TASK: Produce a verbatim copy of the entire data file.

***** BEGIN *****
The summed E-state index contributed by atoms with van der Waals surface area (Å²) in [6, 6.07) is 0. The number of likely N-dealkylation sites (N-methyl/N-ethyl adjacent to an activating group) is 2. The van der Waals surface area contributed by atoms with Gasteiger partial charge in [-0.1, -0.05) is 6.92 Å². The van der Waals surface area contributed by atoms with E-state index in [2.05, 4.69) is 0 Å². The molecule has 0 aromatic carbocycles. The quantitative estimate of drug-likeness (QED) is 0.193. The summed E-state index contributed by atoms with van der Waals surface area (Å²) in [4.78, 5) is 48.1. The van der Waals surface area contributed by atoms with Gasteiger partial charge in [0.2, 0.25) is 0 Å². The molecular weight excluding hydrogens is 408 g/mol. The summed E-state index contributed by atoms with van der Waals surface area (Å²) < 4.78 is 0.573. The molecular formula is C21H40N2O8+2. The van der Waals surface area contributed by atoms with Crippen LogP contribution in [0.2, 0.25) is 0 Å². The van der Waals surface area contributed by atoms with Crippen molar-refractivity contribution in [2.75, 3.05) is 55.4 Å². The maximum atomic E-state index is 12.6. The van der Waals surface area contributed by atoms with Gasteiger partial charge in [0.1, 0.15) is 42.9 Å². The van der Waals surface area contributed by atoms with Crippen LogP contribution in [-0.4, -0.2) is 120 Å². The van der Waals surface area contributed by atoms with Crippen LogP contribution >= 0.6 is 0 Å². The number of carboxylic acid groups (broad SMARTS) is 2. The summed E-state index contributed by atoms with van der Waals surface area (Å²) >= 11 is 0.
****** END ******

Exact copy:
The summed E-state index contributed by atoms with van der Waals surface area (Å²) in [6, 6.07) is 0. The number of likely N-dealkylation sites (N-methyl/N-ethyl adjacent to an activating group) is 2. The van der Waals surface area contributed by atoms with Gasteiger partial charge in [-0.1, -0.05) is 6.92 Å². The van der Waals surface area contributed by atoms with E-state index in [2.05, 4.69) is 0 Å². The molecule has 0 aromatic carbocycles. The quantitative estimate of drug-likeness (QED) is 0.193. The summed E-state index contributed by atoms with van der Waals surface area (Å²) in [4.78, 5) is 48.1. The van der Waals surface area contributed by atoms with Gasteiger partial charge in [0.2, 0.25) is 0 Å². The molecular weight excluding hydrogens is 408 g/mol. The summed E-state index contributed by atoms with van der Waals surface area (Å²) < 4.78 is 0.573. The molecular formula is C21H40N2O8+2. The van der Waals surface area contributed by atoms with Crippen LogP contribution in [0.2, 0.25) is 0 Å². The van der Waals surface area contributed by atoms with Crippen molar-refractivity contribution in [2.75, 3.05) is 55.4 Å². The maximum atomic E-state index is 12.6. The van der Waals surface area contributed by atoms with Gasteiger partial charge in [0.1, 0.15) is 42.9 Å². The van der Waals surface area contributed by atoms with Crippen LogP contribution in [-0.4, -0.2) is 120 Å². The van der Waals surface area contributed by atoms with Crippen LogP contribution >= 0.6 is 0 Å². The number of carboxylic acid groups (broad SMARTS) is 2. The summed E-state index contributed by atoms with van der Waals surface area (Å²) >= 11 is 0.